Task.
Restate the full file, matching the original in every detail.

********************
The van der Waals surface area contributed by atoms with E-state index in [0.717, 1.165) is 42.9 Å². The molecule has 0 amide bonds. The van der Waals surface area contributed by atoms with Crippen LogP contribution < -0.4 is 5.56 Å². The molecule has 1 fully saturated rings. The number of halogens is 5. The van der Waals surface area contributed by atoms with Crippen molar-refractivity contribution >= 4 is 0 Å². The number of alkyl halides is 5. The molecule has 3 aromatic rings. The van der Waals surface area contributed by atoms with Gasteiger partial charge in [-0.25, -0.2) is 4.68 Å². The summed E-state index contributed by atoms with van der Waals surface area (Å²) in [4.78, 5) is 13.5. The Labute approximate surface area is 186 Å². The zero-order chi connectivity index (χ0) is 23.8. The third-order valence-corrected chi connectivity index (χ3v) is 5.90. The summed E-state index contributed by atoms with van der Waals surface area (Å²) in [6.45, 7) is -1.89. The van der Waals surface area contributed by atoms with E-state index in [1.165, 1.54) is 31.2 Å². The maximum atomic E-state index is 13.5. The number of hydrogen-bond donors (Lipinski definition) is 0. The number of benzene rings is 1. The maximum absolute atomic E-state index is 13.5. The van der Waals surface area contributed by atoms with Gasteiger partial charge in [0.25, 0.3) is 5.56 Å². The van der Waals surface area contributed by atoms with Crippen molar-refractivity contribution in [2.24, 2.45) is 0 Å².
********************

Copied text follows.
The van der Waals surface area contributed by atoms with E-state index in [0.717, 1.165) is 42.9 Å². The molecule has 0 amide bonds. The van der Waals surface area contributed by atoms with Crippen LogP contribution < -0.4 is 5.56 Å². The molecule has 1 fully saturated rings. The number of halogens is 5. The van der Waals surface area contributed by atoms with Crippen molar-refractivity contribution >= 4 is 0 Å². The number of alkyl halides is 5. The molecule has 3 aromatic rings. The van der Waals surface area contributed by atoms with Gasteiger partial charge in [-0.25, -0.2) is 4.68 Å². The summed E-state index contributed by atoms with van der Waals surface area (Å²) in [4.78, 5) is 13.5. The Labute approximate surface area is 186 Å². The zero-order chi connectivity index (χ0) is 23.8. The third-order valence-corrected chi connectivity index (χ3v) is 5.90. The summed E-state index contributed by atoms with van der Waals surface area (Å²) in [6.45, 7) is -1.89. The van der Waals surface area contributed by atoms with E-state index in [1.165, 1.54) is 31.2 Å². The maximum atomic E-state index is 13.5. The number of hydrogen-bond donors (Lipinski definition) is 0. The number of benzene rings is 1. The maximum absolute atomic E-state index is 13.5. The van der Waals surface area contributed by atoms with Gasteiger partial charge in [0.25, 0.3) is 5.56 Å². The van der Waals surface area contributed by atoms with Crippen molar-refractivity contribution in [2.24, 2.45) is 0 Å².